Chapel Hill: Opinion

What you’re saying: Ed Weintraub, Deborah Stroman and Ava Grigg

A McCarthy-ist mistake

I was shocked and disappointed by the letter from Rep. David Price entitled “Meaningful gun legislation overdue” (CHN, July 10).

Our so-called progressive congressman thinks nothing of depriving citizens of their constitutional rights to due process under the law.

Forcing a so called “suspected terrorist” to petition the government to restore their gun ownership rights smacks of McCarthyism. If someone is truly a terrorist they should be either deported, arrested or under surveillance.

This throwback to the 1950s truly scares me. Substitute the word “communist” for “terrorist” and see how easy it was to deprive someone of their constitutional rights. To deny a Second Amendment right to anyone without due process is no different than seizing property from so-called “suspected drug dealers” and forcing them to petition the government to have their property returned.

This pathetic Washington power grab is truly an inadequate response which will do nothing to stop future terrorist attacks, while undermining the rights of law-abiding citizens.

Ed Weintraub

Chapel Hill

I write to extend a heartfelt letter of gratitude to the 300-plus community members who attended and spoke at “A Healing Discussion on Race & America” July 11 at the United Church of Chapel Hill (CHN, July 17). I believe all in attendance were happily surprised to see the large number of concerned citizens joining together in the spirit of unity.

There is no doubt that we are a privileged people; we are educated and reside in a low-crime community with vast resources and access to wonderful opportunities. All of which are hallmarks of Orange County. We are blessed indeed. And yet, we have the capacity to hurt, disrespect, and even kill our neighbors.

Thus, it is ever so important that we continue to gather together to listen, learn, and share our emotions, perspectives, testimonies, values, and solutions to the healing of America.

I also wish to offer a special thank you to Rick and Jill Edens, co-pastors at UCCH, UNC’s Dr. Frank Baumgartner, who provided statistical insight on North Carolina traffic stops, Police Chief Chris Blue, who eloquently commented and answered numerous questions regarding policing and community engagement, and WCHL news anchor Aaron Keck, for his steadfast support and publicity of the event.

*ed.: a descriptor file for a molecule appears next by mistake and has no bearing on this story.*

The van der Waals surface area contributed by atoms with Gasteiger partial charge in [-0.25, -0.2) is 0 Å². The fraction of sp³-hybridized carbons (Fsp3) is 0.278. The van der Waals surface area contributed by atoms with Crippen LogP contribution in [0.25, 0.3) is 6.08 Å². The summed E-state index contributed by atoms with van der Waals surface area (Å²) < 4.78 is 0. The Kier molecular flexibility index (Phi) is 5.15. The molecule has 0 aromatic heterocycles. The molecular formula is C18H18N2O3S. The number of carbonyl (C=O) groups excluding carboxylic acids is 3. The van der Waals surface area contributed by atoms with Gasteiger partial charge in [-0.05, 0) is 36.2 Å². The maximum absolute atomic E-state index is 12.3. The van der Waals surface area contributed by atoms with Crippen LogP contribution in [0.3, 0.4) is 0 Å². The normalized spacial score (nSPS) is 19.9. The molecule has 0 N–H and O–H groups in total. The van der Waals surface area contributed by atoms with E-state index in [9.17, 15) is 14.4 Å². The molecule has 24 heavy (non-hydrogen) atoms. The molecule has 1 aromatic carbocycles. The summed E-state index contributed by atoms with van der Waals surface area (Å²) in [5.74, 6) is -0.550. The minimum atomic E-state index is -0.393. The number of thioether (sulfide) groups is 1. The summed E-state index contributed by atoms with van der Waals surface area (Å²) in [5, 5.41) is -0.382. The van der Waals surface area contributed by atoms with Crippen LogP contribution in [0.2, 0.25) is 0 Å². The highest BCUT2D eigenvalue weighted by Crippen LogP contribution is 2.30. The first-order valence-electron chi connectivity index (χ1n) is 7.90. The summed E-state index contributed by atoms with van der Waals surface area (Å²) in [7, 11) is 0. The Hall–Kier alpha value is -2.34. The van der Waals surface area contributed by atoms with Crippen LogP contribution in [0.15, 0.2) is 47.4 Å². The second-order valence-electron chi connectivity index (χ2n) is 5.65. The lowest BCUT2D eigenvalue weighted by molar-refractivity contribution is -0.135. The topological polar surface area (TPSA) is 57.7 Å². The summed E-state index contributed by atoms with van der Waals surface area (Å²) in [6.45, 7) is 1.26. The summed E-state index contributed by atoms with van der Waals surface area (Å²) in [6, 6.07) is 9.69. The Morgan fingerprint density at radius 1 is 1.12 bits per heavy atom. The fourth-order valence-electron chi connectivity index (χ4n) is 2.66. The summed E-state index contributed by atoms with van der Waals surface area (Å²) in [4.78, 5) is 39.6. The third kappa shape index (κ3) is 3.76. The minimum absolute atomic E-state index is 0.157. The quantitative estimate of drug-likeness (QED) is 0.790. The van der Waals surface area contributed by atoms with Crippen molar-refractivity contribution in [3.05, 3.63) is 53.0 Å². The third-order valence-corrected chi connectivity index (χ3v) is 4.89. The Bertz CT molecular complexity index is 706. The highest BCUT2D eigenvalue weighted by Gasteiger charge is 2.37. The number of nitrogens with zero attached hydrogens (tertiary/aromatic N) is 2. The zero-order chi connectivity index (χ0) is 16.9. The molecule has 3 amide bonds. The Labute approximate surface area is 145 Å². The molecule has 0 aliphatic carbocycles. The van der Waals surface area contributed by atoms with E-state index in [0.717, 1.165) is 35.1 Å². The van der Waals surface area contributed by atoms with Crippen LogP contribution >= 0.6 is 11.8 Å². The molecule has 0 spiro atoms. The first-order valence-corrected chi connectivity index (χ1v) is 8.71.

I am hopeful that this occasion improved our race relations by simply providing a safe space for us to hear the cries of black residents and the possibilities of a community that cares. We can do better, and I am confident that we will if we are all committed to be accountable to one another. Time will certainly tell.

Deborah Stroman

Chapel Hill

Last week, North Carolina got a chance to see the stark contrasts between presidential candidates Donald Trump and Hillary Clinton.

First, Trump’s Republican party remains deeply divided. Gov. Pat McCrory and Sen. Richard Burr were nowhere to be found during Trump’s visit to Raleigh. Not sure why. They are just as irrational as he is. By contrast, the Democratic party has united behind presumptive nominee Hillary Clinton.

Second, Trump’s campaign is lagging far behind in fundraising and infrastructure. Clinton’s campaign is firing on all cylinders, and the Democratic Coordinated Campaign is already out knocking on doors and winning votes for November.

Finally, and most importantly, is the sharp contrast between the candidates themselves. When Trump uses hate speech, such as suggesting a religious test for entry into America and that non-white judges can’t be impartial, he makes it clear that his campaign is about driving people apart.

Hillary Clinton, meanwhile, is all about bringing people together. As she said last week in Charlotte, she has a vision for a future where “we do great things together not as red states and blue states, but as the United States.”

We have a clear choice in November, a chance to vote for Hillary Clinton and in favor of unity, against xenophobia and hateful rhetoric.

Ava Grigg

Raleigh

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